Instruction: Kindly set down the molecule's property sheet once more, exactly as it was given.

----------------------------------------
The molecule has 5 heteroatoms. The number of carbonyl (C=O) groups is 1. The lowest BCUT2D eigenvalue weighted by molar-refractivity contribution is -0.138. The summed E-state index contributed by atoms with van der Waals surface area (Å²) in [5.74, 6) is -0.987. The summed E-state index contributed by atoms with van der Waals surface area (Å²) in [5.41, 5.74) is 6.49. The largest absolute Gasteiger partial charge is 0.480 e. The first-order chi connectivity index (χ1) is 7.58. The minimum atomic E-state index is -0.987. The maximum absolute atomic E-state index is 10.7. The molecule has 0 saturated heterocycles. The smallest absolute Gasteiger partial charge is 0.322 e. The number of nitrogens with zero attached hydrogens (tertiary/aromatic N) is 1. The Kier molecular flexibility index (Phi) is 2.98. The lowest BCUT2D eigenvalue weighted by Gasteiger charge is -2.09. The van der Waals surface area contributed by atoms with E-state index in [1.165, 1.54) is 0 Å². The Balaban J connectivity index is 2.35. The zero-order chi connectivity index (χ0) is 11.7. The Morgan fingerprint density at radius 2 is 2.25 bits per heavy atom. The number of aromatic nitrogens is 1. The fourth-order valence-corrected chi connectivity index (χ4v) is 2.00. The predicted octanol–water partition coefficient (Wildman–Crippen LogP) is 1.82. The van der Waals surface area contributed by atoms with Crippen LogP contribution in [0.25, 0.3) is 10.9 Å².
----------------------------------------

The molecule has 5 heteroatoms. The number of carbonyl (C=O) groups is 1. The lowest BCUT2D eigenvalue weighted by molar-refractivity contribution is -0.138. The summed E-state index contributed by atoms with van der Waals surface area (Å²) in [5.74, 6) is -0.987. The summed E-state index contributed by atoms with van der Waals surface area (Å²) in [5.41, 5.74) is 6.49. The largest absolute Gasteiger partial charge is 0.480 e. The first-order chi connectivity index (χ1) is 7.58. The minimum atomic E-state index is -0.987. The maximum absolute atomic E-state index is 10.7. The molecule has 0 saturated heterocycles. The smallest absolute Gasteiger partial charge is 0.322 e. The number of nitrogens with zero attached hydrogens (tertiary/aromatic N) is 1. The Kier molecular flexibility index (Phi) is 2.98. The lowest BCUT2D eigenvalue weighted by Gasteiger charge is -2.09. The van der Waals surface area contributed by atoms with E-state index in [1.165, 1.54) is 0 Å². The Balaban J connectivity index is 2.35. The zero-order chi connectivity index (χ0) is 11.7. The Morgan fingerprint density at radius 2 is 2.25 bits per heavy atom. The number of aromatic nitrogens is 1. The fourth-order valence-corrected chi connectivity index (χ4v) is 2.00. The predicted octanol–water partition coefficient (Wildman–Crippen LogP) is 1.82. The van der Waals surface area contributed by atoms with Crippen LogP contribution in [0.25, 0.3) is 10.9 Å².